IMF chief apologises for affair
Dominique Strauss-Kahn apologises for an affair with an employee and receives mixed reactions back in France.
21 October 2008
WASHINGTON -- IMF chief Dominique Strauss-Kahn apologised to staff on Monday for an affair with an employee that sparked an internal ethics investigation, but the former finance minister won support back home in France.
"Many of you will feel that I have let you down, and I understand those feelings", he wrote in an email to staff seen by AFP that offered apologies to workers, the staff member concerned, and his wife and family.
The probe comes at an important moment for the International Monetary Fund, which is looking to play a leadership role in the struggle against the most severe global financial crisis since the 1930s Great Depression.
Strauss-Kahn recently urged for an expanded role of the IMF because of the financial crisis which he said brought the global system "to the brink of systemic meltdown".
The IMF board hired a US law firm to investigate the circumstances of a Hungarian-born economist, Piroska Nagy, leaving the organization earlier in 2008.
Nagy had an extramarital affair with Strauss-Kahn, her boss and a former minister under French Socialist governments, but denies that she received a more generous severance package than others of equivalent
A source in Strauss-Kahn's office told AFP that the firm, which is due to publish its report later in October, would limit the investigation to the details of her departure, and not address her previous private links to the director.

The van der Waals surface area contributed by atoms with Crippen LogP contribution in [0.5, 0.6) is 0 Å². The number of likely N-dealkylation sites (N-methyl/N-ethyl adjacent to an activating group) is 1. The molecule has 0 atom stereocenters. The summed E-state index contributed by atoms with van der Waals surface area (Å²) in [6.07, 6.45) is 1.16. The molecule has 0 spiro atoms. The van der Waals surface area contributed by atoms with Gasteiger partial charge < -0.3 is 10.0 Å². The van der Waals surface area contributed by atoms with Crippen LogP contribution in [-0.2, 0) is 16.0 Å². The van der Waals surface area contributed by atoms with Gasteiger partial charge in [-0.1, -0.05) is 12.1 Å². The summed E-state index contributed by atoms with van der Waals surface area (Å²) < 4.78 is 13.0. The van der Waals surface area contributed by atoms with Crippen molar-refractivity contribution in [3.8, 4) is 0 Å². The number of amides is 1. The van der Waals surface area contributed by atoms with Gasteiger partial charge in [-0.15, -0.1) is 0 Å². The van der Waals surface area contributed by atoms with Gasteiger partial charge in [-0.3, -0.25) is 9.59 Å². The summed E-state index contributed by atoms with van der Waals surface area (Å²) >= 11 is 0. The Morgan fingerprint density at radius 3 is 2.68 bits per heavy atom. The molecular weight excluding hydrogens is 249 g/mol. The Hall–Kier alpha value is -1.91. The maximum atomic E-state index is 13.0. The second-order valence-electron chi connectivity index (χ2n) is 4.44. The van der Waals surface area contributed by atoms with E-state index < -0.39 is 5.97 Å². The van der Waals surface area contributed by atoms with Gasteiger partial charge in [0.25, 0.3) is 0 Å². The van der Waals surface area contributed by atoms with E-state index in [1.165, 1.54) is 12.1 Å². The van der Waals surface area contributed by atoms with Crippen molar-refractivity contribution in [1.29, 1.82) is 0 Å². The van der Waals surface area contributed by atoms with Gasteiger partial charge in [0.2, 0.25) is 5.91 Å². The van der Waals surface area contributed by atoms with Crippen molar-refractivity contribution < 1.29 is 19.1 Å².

"It is perfectly legitimate on the part of the IMF to inquire into this, once the rumor comes to them", he said.
In his email, Strauss-Kahn said he expected to be cleared by the inquiry but added that he wanted to repeat what he had told the directors of the IMF in a meeting on Monday.
"First, I apologized and said that I very much regret this incident", he said.
"Second, while this incident constituted an error of judgment on my part, for which I take full responsibility, I firmly believe that I have not abused my position", he said.
A statement from the head of the IMF's executive board, Shakour Shaalan, confirmed a meeting with Strauss-Kahn on Monday.
"He and directors agreed that it is in the best interests of the Fund and its 185-member countries for this inquiry to be thorough, independent and completed expeditiously", said the statement.
On Saturday, following disclosure in The Wall Street Journal, the IMF confirmed it hired outside lawyers to investigate accusations about 59-year-old Strauss-Kahn.
France's Foreign Minister Bernard Kouchner defended Strauss-Kahn's ability to lead the IMF and accused unnamed political forces of conspiring to push the scandal into the media spotlight.
"The timing is bad", Kouchner told France 2 television. "I also have to ask myself why this comes now, at a moment when we need Dominique Strauss-Kahn. I think there's been some mischief".
French Prime Minister Francois Fillon said he had no comment on the affair "which seems to me totally private. The inquiries under way will shed light" on the matter, he added.
A former Socialist prime minister, Michel Rocard, said he would "completely exclude" the allegation that the director abused his position.
If allegations that Strauss-Kahn misused his authority prove incorrect, Rocard argued, the sex claim would be irrelevant as "no one is trying to impose Islamic or Sharia-esque morals on public officials working at the IMF".
Nagy held a senior post in the IMF's Africa department until she resigned in August when the fund cut about 600 positions.
Strauss-Kahn's wife, French television journalist Anne Sinclair, wrote on her blog that she forgave her husband for a "one-night stand" and thanked friends and acquaintances for their messages of support.
The French press was more critical.
"While the world of finance is going through such a serious crisis, the International Monetary Fund didn't need this", stated the right-wing Le Figaro.
Commentators recalled that Strauss-Kahn's World Bank counterpart, Paul Wolfowitz, was forced to step down in 2007 after being accused of showing favoritism to his girlfriend, an employee.
[AFP / Expatica]